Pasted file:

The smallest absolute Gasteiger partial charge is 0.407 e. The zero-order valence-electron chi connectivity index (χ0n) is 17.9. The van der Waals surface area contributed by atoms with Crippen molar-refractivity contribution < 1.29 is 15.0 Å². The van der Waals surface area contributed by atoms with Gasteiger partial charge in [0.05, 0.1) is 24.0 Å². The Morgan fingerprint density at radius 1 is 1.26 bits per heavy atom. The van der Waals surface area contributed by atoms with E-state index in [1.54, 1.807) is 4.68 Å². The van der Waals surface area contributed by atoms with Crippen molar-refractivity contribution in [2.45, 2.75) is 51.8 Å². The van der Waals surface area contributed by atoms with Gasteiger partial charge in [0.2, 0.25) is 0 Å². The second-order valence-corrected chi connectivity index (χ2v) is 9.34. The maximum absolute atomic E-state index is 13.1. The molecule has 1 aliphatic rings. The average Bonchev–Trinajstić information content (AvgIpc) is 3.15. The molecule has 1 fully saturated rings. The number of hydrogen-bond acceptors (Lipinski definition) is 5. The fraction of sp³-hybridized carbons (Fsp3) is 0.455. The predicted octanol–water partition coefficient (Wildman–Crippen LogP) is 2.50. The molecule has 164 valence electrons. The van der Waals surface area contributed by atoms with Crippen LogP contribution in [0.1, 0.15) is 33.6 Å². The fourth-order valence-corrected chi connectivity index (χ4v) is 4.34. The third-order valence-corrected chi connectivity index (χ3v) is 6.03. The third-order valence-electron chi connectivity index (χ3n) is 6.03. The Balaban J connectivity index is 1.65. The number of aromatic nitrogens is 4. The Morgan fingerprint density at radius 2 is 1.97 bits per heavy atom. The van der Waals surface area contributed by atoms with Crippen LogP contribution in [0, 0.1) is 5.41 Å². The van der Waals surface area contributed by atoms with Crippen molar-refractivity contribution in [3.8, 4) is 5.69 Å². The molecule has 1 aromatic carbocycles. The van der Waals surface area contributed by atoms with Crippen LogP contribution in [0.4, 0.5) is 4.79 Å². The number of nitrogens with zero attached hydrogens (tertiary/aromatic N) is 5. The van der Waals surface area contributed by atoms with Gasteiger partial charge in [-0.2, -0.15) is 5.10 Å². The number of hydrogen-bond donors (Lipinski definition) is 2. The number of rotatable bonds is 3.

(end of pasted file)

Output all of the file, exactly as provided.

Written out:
The smallest absolute Gasteiger partial charge is 0.407 e. The zero-order valence-electron chi connectivity index (χ0n) is 17.9. The van der Waals surface area contributed by atoms with Crippen molar-refractivity contribution < 1.29 is 15.0 Å². The van der Waals surface area contributed by atoms with Gasteiger partial charge in [0.05, 0.1) is 24.0 Å². The Morgan fingerprint density at radius 1 is 1.26 bits per heavy atom. The van der Waals surface area contributed by atoms with E-state index in [1.54, 1.807) is 4.68 Å². The van der Waals surface area contributed by atoms with Crippen molar-refractivity contribution in [2.45, 2.75) is 51.8 Å². The van der Waals surface area contributed by atoms with Gasteiger partial charge in [0.2, 0.25) is 0 Å². The second-order valence-corrected chi connectivity index (χ2v) is 9.34. The maximum absolute atomic E-state index is 13.1. The molecule has 1 aliphatic rings. The average Bonchev–Trinajstić information content (AvgIpc) is 3.15. The molecule has 1 fully saturated rings. The number of hydrogen-bond acceptors (Lipinski definition) is 5. The fraction of sp³-hybridized carbons (Fsp3) is 0.455. The predicted octanol–water partition coefficient (Wildman–Crippen LogP) is 2.50. The molecule has 164 valence electrons. The van der Waals surface area contributed by atoms with Crippen LogP contribution in [0.1, 0.15) is 33.6 Å². The fourth-order valence-corrected chi connectivity index (χ4v) is 4.34. The third-order valence-corrected chi connectivity index (χ3v) is 6.03. The third-order valence-electron chi connectivity index (χ3n) is 6.03. The Balaban J connectivity index is 1.65. The number of aromatic nitrogens is 4. The Morgan fingerprint density at radius 2 is 1.97 bits per heavy atom. The van der Waals surface area contributed by atoms with Crippen LogP contribution in [0, 0.1) is 5.41 Å². The van der Waals surface area contributed by atoms with Crippen molar-refractivity contribution in [3.8, 4) is 5.69 Å². The molecule has 1 aromatic carbocycles. The van der Waals surface area contributed by atoms with Crippen LogP contribution in [0.4, 0.5) is 4.79 Å². The number of nitrogens with zero attached hydrogens (tertiary/aromatic N) is 5. The van der Waals surface area contributed by atoms with Gasteiger partial charge in [-0.2, -0.15) is 5.10 Å². The number of hydrogen-bond donors (Lipinski definition) is 2. The number of rotatable bonds is 3.